I don’t like it when characters are 70% cold and 30% hot. That was Darren in this book. I don’t care how much he had a heart of gold on the inside because actions are what decides things. Granted, his actions in the end were fine and dandy, but still. I’m tired of making excuses for this guy.
Ian, on the other hand, is introduced as a second love interest. He’s sweet and much more open than Darren. If Ryiah doesn’t want him, I’ll happily take him.
In all honesty though, the characters were all great in their own way. Ryiah was great in asserting herself and developing her magic (even with moody lil’ bitches like Master Byron). Ella and Alex’s relationship get pretty intense, and Alex especially grows to become the man that Ella needs, rather than his flirtatious old self. Ella continues to be a fantastic supporting character that really supports Ryiah, and Priscilla continues to be a fantastic bitch that bitches all the time. More characters are introduced that you love and hate, and some characters come back.
I really appreciate the battle scenes. They’re quite detailed, and the author takes us through the planning and steps the characters take to lay out mock battles for training. She thinks of the most minute details and they just go so well with the dangerous setting. Although I would’ve liked a more thorough history of the world, in my opinion this makes up for it. It isn’t every day that an author will be so descriptive in battles, and like I said, I really appreciate it.
Going back to the romance though, the emphasis put on it was just too much for me. At one point, Ryiah had to “choose” between Ian and Darren. Like a Pokemon! She literally says, “I choose you,” at least two times in the book. I’m disappointed she thought she had to choose one of the guys and break the heart of the other. You could have chosen NEITHER of them. Problem solved. But no, Ryiah has to make it complicated to herself, even though she’s sixteen (or around that age) and could have been better off training rather than crying about boys. At some point, it seemed like if I asked Ryiah “Apprenticeship v. Boys” she probably would have picked boys. It really seemed that way, given the amount of crying and worrying she did for the opposite gender.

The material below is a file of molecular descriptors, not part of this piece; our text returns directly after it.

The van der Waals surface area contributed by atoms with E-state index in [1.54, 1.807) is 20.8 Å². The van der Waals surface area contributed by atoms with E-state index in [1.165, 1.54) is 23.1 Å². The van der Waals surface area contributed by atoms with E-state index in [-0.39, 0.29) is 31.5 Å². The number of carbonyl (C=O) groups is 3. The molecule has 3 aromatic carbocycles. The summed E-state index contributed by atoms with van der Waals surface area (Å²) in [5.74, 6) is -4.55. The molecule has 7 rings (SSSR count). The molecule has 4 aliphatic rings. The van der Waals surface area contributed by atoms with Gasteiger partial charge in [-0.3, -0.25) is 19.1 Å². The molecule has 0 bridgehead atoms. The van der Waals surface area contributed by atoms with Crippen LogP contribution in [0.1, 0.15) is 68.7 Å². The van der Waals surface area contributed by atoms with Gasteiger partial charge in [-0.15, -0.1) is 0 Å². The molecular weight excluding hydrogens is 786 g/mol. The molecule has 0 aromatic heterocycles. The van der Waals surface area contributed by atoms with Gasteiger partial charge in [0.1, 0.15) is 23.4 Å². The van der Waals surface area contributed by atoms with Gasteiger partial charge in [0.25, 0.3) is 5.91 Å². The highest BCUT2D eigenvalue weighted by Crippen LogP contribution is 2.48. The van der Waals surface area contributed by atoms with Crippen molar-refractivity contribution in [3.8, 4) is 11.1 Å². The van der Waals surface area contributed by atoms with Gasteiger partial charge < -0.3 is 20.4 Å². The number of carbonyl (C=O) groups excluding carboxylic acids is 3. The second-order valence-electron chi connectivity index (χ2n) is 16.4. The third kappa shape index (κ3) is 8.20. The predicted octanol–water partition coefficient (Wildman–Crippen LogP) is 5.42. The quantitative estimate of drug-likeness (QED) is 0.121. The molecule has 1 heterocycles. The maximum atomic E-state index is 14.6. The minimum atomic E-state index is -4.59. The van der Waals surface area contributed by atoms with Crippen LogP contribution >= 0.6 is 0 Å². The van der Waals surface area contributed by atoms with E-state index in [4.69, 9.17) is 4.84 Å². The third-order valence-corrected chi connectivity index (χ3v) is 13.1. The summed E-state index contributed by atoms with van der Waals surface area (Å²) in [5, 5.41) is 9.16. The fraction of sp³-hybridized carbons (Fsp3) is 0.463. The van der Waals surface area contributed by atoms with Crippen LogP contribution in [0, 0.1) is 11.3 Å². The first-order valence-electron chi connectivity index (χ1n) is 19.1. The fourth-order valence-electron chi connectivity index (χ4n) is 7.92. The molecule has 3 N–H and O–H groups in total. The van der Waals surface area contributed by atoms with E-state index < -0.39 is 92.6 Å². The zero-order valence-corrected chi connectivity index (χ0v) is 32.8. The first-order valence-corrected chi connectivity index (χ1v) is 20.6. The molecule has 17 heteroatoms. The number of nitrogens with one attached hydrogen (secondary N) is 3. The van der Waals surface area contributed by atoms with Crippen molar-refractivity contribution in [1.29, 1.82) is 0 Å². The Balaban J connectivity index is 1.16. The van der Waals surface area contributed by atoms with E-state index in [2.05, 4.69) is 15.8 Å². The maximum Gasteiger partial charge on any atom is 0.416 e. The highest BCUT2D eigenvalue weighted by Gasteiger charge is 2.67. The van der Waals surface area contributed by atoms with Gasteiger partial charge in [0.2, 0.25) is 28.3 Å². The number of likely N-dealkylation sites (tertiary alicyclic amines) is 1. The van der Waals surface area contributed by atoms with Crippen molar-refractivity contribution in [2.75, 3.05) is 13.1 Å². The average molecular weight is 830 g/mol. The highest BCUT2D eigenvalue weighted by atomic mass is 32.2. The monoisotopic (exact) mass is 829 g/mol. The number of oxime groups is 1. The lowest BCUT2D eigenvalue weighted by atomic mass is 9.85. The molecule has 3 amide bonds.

Going on to the writing, I feel like the author likes to repeat certain words or phrases. They’re kind of like a default. Since book one I’ve read all about Darren’s garnet/fire eyes and Ryiah’s traitorous body/mind and Alex being a big flirt. I think we get the point. Other than that, there’s something about not using contractions that make the dialogue seem kind of stilted. It’s one thing to say, “I am not hungry,” and another to say, “I’m not hungry.” Granted, all the characters talk that way so I just take it all in and pretend that’s how they speak in the book. I’m not sure if Rachel E Carter does it on purpose or that’s just the way she writes, because in my personal experience I cannot sound believable if I do not use contractions. Either that or I am being way formal.
So getting down to the main points, I really liked how the characters remained consistent and strong. At first we are introduced to more of the world, but there’s not enough to my liking. For others though, I’m sure it’ll be fine. The romance is high angst and high intensity, but although I complained about it I didn’t not enjoy reading it. Sometimes I just need some ridiculous angst in my otherwise mundane and stressful life.
I’m giving it a half star lower than the first book because Darren was honestly pissing me off, and too much of Ryiah’s time was devoted to thinking about him, in my opinion.
“That, and I was done with my body’s traitorous reaction any time the prince looked at me.”
You and me both, girl. You and me both.